We live in two places. In the spring, we return to our home where we are on another island of sorts, called North America. Although geographers would refer to it as a continent, I have come to see that we all live on islands. There are small ones, big ones, even some called continents. But they are still islands to me. They all defined by finite natural resources, limited water and food supplies. Our islands, all of them, confront the wild forces of nature, be they drought, storms, earthquakes, or pandemics.

We are students of islands.

On our little island in the Atlantic, when the wind blows, we feel our vulnerability as the waves roll wildly on to our beaches, sometimes ripping cliffs and taking them back into the ocean. When we step out at night and look up into the unlit sky, the stars and the moon literally hover over us. They are right there, smothering us with soft glow of light and opening up our world to the real possibility of imagining infinity.

Nature’s forces are abundant and everywhere, although often out of our reach.

On our huge island, or continent of North America, we do not necessarily sense this intimacy with the ocean the same way we do when we stand on a hill on our small island of the Abacos in the Bahamas and see the Atlantic Ocean in both directions, east and west. However, we feel the power and presence of the ocean as we wander along the beaches of the Pacific.

Yes, North America is in actuality, a well-defined body of shifting land surrounded by a shifting massive body of water, although its boundaries east and west cannot be seen simultaneously when standing on a hill, like we do in Abaco. If we were standing on the moon and look down on the planet Earth, however, we might see the east and waters of the Pacific and Atlantic Oceans surrounding North America. We would also see that the Pacific and Atlantic Oceans are one body of water, not two.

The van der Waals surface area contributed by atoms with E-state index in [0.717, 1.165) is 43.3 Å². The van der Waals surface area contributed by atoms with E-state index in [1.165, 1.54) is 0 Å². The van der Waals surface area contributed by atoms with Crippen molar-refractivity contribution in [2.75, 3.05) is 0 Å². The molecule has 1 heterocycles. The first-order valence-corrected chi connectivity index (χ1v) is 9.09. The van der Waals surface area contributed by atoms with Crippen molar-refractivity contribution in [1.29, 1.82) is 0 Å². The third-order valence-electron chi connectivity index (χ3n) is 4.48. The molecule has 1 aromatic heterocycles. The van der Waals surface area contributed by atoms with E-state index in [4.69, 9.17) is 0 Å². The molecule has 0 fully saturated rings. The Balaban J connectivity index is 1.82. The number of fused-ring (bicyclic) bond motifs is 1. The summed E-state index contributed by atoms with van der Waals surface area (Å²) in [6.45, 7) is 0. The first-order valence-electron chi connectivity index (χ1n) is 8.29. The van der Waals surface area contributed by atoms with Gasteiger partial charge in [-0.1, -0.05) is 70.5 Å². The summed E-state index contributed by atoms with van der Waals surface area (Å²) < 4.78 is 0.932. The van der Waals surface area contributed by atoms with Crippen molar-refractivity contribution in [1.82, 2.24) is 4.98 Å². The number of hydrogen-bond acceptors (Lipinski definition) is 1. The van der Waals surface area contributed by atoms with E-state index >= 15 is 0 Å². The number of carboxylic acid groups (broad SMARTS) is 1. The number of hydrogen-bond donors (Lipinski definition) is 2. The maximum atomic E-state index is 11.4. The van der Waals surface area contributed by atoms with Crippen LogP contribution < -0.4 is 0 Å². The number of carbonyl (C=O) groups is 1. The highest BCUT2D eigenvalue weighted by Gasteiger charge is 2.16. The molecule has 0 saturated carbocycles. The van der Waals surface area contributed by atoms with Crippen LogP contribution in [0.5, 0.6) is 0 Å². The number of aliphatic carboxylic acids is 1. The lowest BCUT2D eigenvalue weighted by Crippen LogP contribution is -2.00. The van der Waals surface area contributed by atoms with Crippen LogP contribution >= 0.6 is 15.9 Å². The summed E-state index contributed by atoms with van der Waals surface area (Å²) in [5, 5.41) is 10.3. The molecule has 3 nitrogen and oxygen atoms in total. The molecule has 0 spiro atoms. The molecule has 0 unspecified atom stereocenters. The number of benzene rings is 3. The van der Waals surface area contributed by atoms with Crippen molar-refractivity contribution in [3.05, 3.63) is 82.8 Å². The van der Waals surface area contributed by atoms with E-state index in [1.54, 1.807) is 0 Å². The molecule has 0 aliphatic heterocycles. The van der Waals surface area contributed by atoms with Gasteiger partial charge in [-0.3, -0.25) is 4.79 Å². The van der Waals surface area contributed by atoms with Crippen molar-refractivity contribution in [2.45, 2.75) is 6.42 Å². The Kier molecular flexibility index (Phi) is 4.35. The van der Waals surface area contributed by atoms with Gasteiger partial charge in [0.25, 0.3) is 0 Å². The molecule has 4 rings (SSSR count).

SONY DSC

Our islands are on a single planet. Now, that is a different matter. The planet Earth is surrounded by other things than water, holding even more possibilities of massive immensity. This whole act of thinking about who we are and what island we are on is a humbling experience.

On all our islands, we are impacted by the immediate danger of pollution from other places, as well as our own, as the plastic and detritus roll in onto our beaches and creep into our water and air. We see that abrupt shortages limit what people eat, and determine the time they must spend searching for food. We may not see it so clearly, until something like a global pandemic comes along, or droughts, or other big shows of nature that bring it to our attention very clearly, that things might change in a minute and our life lines are fragile.